In May 2015 I had some terrible sore throats but was very unconcerned as I do have a tendency to this, especially being a primary school teacher who uses her voice a great deal! It got progressively worse and I went to my GP who tried to persuade me to take some time off, but I didn’t feel as if it warranted time off. She took some bloods and I presumed this was fairly normal. She then asked to see me 10 days later after a course of antibiotics. I thought she was just being thorough.
On returning to the doctors 10 days later, I was met with a few anomalies in my blood results and they were repeated. She also said that she thought a referral to haematology might be beneficial and said that she had made the referral. I was a little surprised and asked why, to which she responded that she just wanted things checking out. I asked her if she thought I had glandular fever as I had had it as a child and I must admit that my sore throats were pretty awful; it felt like I was swallowing over glass and my glands in my neck were enlarged. She was non-committal, but I think that I just thought it was a glandular fever problem.
On returning home that night, my letter to haematology was waiting on the door step. I was surprised but also impressed. My appointment was the next Friday at 11:45am, which worked out well as I could nip up to the hospital in my lunch break and then be back in time for PE. I convinced my husband that there was no need for him to come as it was just an over-zealous GP referring me; a waste of time him coming as there was nothing wrong.
Well, what an hour faced me! An examination by a doctor who took my history. He examined my neck and I was very aware of the lumps and bumps, but I’d had them for a while and they always popped up if I was run down. He asked if I had enlarged lymph nodes under my arm pits or groin. I said no but he then said he could feel something and asked if I could stay for blood tests. I said no as I had a PE lesson to teach, but he was persuasive and said they wouldn’t take long and the results would be instant. I complied and then was asked to go and see the consultant. I was very jokey and asked why, reminding him about PE!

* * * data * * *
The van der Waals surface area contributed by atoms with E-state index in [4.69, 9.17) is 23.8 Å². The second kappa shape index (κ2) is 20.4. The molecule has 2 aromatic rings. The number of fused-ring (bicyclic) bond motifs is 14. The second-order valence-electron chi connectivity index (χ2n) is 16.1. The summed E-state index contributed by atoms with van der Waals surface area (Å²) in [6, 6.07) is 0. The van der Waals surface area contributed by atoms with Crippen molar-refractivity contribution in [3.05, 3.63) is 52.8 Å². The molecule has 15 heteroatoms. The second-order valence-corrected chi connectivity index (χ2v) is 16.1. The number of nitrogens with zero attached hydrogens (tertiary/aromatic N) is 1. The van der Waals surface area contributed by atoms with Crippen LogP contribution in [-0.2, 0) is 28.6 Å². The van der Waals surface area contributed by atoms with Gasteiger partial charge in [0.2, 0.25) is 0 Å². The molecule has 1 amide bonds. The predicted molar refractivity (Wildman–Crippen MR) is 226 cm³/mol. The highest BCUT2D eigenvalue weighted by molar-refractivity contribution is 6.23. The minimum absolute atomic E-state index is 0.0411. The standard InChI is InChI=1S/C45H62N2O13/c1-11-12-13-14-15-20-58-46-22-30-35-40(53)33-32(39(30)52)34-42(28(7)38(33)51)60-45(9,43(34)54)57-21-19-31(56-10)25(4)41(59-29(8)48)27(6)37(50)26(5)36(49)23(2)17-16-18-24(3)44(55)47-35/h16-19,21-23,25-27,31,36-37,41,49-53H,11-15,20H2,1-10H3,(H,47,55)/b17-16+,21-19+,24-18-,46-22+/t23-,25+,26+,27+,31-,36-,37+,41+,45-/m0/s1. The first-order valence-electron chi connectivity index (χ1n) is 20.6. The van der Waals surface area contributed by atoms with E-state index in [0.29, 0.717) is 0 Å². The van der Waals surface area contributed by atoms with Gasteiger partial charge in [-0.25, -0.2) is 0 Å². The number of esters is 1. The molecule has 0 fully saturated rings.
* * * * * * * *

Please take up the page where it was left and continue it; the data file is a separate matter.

On entering the new consulting room, I was faced with a sea of faces, faces I was to get to know very well: a nurse specialist, a consultant, and an auxiliary. I was stunned, and sudden realisation dawned on me that there could be something wrong.
I was examined again and asked if anyone was with me. I was scared. I was also awkward, saying I had to get back to school. However, I was direct and asked what they were looking for. No one would actually say but the words ‘non-Hodgkin lymphoma’ sprung to mind. I asked if that was their thought, but they refused to say. The next steps were a biopsy of a lymph node, and if that showed anything, a lymph node removal, and then if that showed anything, a CT scan.
I left the hospital in a daze and drove back to school. I was late for my PE lesson, but stayed till the end of the day. I was so shocked I told everyone what was going on. It was like drowning in a sea of untapped emotions. I was like a zombie and Google became my best friend and my worst enemy.
All of the tests were carried out within a three-week period. It was the summer holidays by now, so I didn’t have to take time off work, which somehow made me feel better. I was at a garden centre with a friend when the phone call came, asking me to attend an appointment with ENT the next day and asking me to make sure I took someone with me to the appointment. I felt sick but kept myself jovial and positive.